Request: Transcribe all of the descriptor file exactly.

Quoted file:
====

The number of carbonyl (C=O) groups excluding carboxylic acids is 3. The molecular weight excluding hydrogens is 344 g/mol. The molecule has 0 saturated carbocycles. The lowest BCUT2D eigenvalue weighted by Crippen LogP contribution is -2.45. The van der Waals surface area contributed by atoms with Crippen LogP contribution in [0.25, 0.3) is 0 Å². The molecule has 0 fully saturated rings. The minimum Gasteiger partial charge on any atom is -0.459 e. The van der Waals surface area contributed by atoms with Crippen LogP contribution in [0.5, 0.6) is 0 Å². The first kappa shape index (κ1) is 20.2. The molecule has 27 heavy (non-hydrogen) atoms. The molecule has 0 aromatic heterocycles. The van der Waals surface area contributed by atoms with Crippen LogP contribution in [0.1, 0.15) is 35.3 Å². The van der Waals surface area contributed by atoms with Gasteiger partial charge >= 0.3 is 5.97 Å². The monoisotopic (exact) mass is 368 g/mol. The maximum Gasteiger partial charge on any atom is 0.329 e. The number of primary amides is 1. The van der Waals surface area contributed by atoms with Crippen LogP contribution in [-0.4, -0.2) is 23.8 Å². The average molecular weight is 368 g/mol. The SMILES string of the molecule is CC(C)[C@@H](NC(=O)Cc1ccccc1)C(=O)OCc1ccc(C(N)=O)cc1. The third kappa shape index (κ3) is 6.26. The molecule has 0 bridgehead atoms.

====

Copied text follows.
The number of carbonyl (C=O) groups excluding carboxylic acids is 3. The molecular weight excluding hydrogens is 344 g/mol. The molecule has 0 saturated carbocycles. The lowest BCUT2D eigenvalue weighted by Crippen LogP contribution is -2.45. The van der Waals surface area contributed by atoms with Crippen LogP contribution in [0.25, 0.3) is 0 Å². The molecule has 0 fully saturated rings. The minimum Gasteiger partial charge on any atom is -0.459 e. The van der Waals surface area contributed by atoms with Crippen LogP contribution in [0.5, 0.6) is 0 Å². The first kappa shape index (κ1) is 20.2. The molecule has 27 heavy (non-hydrogen) atoms. The molecule has 0 aromatic heterocycles. The van der Waals surface area contributed by atoms with Crippen LogP contribution in [0.1, 0.15) is 35.3 Å². The van der Waals surface area contributed by atoms with Gasteiger partial charge >= 0.3 is 5.97 Å². The monoisotopic (exact) mass is 368 g/mol. The maximum Gasteiger partial charge on any atom is 0.329 e. The number of primary amides is 1. The van der Waals surface area contributed by atoms with Crippen LogP contribution in [-0.4, -0.2) is 23.8 Å². The average molecular weight is 368 g/mol. The SMILES string of the molecule is CC(C)[C@@H](NC(=O)Cc1ccccc1)C(=O)OCc1ccc(C(N)=O)cc1. The third kappa shape index (κ3) is 6.26. The molecule has 0 bridgehead atoms.